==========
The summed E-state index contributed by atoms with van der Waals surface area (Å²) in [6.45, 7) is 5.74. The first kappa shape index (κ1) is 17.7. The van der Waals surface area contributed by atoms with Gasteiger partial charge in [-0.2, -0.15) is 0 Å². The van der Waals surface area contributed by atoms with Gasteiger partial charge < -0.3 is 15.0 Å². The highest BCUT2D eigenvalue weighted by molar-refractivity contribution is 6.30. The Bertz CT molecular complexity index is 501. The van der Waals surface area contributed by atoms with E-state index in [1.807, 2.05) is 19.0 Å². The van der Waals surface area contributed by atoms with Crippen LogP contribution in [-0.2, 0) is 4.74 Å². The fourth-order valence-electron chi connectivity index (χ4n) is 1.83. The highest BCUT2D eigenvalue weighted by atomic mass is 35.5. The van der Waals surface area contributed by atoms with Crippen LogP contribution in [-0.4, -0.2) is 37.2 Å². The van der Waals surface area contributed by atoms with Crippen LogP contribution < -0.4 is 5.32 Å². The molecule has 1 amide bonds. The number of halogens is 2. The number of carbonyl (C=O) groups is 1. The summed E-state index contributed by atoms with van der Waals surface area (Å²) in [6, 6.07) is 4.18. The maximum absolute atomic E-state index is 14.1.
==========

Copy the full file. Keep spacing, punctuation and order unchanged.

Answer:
The summed E-state index contributed by atoms with van der Waals surface area (Å²) in [6.45, 7) is 5.74. The first kappa shape index (κ1) is 17.7. The van der Waals surface area contributed by atoms with Gasteiger partial charge in [-0.2, -0.15) is 0 Å². The van der Waals surface area contributed by atoms with Gasteiger partial charge < -0.3 is 15.0 Å². The highest BCUT2D eigenvalue weighted by molar-refractivity contribution is 6.30. The Bertz CT molecular complexity index is 501. The van der Waals surface area contributed by atoms with E-state index in [1.807, 2.05) is 19.0 Å². The van der Waals surface area contributed by atoms with Crippen LogP contribution in [-0.2, 0) is 4.74 Å². The fourth-order valence-electron chi connectivity index (χ4n) is 1.83. The highest BCUT2D eigenvalue weighted by atomic mass is 35.5. The van der Waals surface area contributed by atoms with Crippen LogP contribution in [-0.4, -0.2) is 37.2 Å². The van der Waals surface area contributed by atoms with Crippen LogP contribution < -0.4 is 5.32 Å². The molecule has 1 amide bonds. The number of halogens is 2. The number of carbonyl (C=O) groups is 1. The summed E-state index contributed by atoms with van der Waals surface area (Å²) in [6, 6.07) is 4.18. The maximum absolute atomic E-state index is 14.1.